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Do tip vortices actually make drag? I know that they (probably) reduce the L/D ratio by reducing the pressure differential between the top and bottom (which would effectively make the wingtip not create much lift, only drag).

Like the tip vortex will equalize the pressure on the surfaces of the wing, decreasing lift, and just leaving that part of the wing as dead weight/drag.

But the tip vortex isn't really the thing equalizing the pressure. The circulation around the wing is what is doing that. The tip vortex is just a result of that. (correct me if that is wrong). That would mean the situation mentioned in the first paragraph would not technically be due to tip vortices, but due to the circulation around the wing, which would have a byproduct of tip vortices.

(I’ve also seen that they ‘tilt’ the lift vector backwards because of induced downwash, which could be a source of drag due to tip vortices)


I understand that tip vortices existing means there is some sort of drag, but I'm curious if the tip vortices are making the drag or if they're just a result of a source of drag, if that makes sense.

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  • $\begingroup$ There are thousands (literally) of answers about tip vortices, tilted lift and induced drag, maybe you can come with a more focused or different question? $\endgroup$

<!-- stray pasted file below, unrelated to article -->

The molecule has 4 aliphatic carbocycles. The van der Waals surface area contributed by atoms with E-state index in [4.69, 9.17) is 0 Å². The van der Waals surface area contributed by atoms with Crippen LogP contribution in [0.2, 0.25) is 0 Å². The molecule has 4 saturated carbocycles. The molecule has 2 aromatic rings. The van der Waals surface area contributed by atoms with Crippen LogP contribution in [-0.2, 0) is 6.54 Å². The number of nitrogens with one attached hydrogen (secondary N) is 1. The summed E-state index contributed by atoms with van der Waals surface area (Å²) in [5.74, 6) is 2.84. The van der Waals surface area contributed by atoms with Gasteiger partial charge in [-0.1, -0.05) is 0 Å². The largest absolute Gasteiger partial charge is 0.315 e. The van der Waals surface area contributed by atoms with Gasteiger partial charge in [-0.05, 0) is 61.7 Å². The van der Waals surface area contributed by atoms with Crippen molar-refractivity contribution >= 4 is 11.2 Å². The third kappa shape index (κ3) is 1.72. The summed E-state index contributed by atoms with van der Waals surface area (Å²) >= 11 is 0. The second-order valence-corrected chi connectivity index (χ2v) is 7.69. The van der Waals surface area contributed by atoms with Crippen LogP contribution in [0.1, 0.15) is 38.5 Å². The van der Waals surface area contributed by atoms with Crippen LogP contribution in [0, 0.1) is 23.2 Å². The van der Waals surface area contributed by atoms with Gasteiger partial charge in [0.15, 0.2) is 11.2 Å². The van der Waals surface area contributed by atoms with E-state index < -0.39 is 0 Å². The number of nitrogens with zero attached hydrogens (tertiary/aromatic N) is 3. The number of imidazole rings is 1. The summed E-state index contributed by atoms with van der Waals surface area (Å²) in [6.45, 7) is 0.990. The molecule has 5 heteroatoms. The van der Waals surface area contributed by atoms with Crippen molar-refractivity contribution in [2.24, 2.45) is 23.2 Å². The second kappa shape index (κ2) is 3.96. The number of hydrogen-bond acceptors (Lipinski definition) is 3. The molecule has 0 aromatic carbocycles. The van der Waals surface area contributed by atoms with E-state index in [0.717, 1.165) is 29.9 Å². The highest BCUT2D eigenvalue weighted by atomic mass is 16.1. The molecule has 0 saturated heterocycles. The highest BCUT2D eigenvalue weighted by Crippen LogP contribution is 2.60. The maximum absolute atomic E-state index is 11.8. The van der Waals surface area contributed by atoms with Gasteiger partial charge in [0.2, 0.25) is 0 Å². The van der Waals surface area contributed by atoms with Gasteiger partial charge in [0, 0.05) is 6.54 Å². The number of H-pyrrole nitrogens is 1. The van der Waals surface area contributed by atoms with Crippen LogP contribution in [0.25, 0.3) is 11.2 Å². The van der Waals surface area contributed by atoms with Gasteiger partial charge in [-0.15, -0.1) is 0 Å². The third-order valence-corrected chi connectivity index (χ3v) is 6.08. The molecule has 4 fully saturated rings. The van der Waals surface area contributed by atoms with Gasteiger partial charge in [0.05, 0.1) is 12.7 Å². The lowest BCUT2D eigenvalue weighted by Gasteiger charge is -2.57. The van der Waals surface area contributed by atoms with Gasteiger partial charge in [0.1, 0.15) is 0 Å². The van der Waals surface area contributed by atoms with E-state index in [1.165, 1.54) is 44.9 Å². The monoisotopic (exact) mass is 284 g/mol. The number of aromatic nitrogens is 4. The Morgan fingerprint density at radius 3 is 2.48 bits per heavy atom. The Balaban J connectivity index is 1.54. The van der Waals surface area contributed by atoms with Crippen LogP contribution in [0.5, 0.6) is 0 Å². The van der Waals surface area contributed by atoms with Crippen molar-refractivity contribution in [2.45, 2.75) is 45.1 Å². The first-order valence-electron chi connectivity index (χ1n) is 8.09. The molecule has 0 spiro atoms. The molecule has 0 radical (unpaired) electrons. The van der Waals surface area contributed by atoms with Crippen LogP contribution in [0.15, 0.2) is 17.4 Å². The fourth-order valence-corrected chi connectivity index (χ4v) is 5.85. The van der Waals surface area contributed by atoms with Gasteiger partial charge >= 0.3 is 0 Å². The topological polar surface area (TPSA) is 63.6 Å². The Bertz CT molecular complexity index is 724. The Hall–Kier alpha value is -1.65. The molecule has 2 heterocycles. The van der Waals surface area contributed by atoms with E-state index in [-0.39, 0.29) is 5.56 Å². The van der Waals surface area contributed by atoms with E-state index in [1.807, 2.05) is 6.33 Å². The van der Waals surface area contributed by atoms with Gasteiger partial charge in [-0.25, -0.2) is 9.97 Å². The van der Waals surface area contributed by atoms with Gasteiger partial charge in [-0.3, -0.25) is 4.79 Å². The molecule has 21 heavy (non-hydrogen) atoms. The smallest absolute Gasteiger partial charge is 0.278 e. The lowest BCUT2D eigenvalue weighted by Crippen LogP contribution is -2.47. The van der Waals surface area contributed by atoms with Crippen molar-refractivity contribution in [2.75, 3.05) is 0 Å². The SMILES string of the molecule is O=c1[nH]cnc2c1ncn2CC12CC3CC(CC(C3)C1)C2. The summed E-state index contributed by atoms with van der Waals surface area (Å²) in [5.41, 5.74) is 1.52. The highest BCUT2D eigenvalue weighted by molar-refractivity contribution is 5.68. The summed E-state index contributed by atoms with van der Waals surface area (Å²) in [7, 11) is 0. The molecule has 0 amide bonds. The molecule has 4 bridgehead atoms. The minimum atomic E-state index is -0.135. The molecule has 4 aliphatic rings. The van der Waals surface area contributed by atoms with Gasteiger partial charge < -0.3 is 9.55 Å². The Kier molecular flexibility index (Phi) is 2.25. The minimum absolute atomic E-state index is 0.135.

– sophit
    May 13 at 19:27
  • $\begingroup$ @sophit I looked through some of the linked answers and (from what I can tell) they all just assume tip vortices create drag without explaining it. I'm probably wrong, as there probably is an answer explaining this but I can't personally find it. (I'm actually certain there is an answer for this, but again I can't seem to find it) But I can try to make it more focused by editing it. Will do that. $\endgroup$
    – Wyatt
    May 13 at 20:06
  • $\begingroup$ @sophit I made an edit to the question. I'm not sure if that increased or decreased the quality of the question, I'll let the community be the judge of that. I can always roll back the edit and try again. $\endgroup$
    – Wyatt
    May 13 at 20:27
  • $\begingroup$ Does this answer your question? $\endgroup$
    – sophit
    May 13 at 20:36
  • $\begingroup$ That answer does give some interesting points. But after thinking about it for a while, I've come to a conclusion/theory : The tip vortex does make drag for multiple reasons. (I also think I've overthought this question) One reason as mentioned in my question, the induced downwash. Another reason and the main one I would say is from the circulation around the wingtip changing the pressure distribution over the upper and lower surfaces causing drag. There is probably more, but all of these things add up and make it so tip vortices cause drag. I originally was thinking there was some big $\endgroup$
    – Wyatt
    May 13 at 21:05

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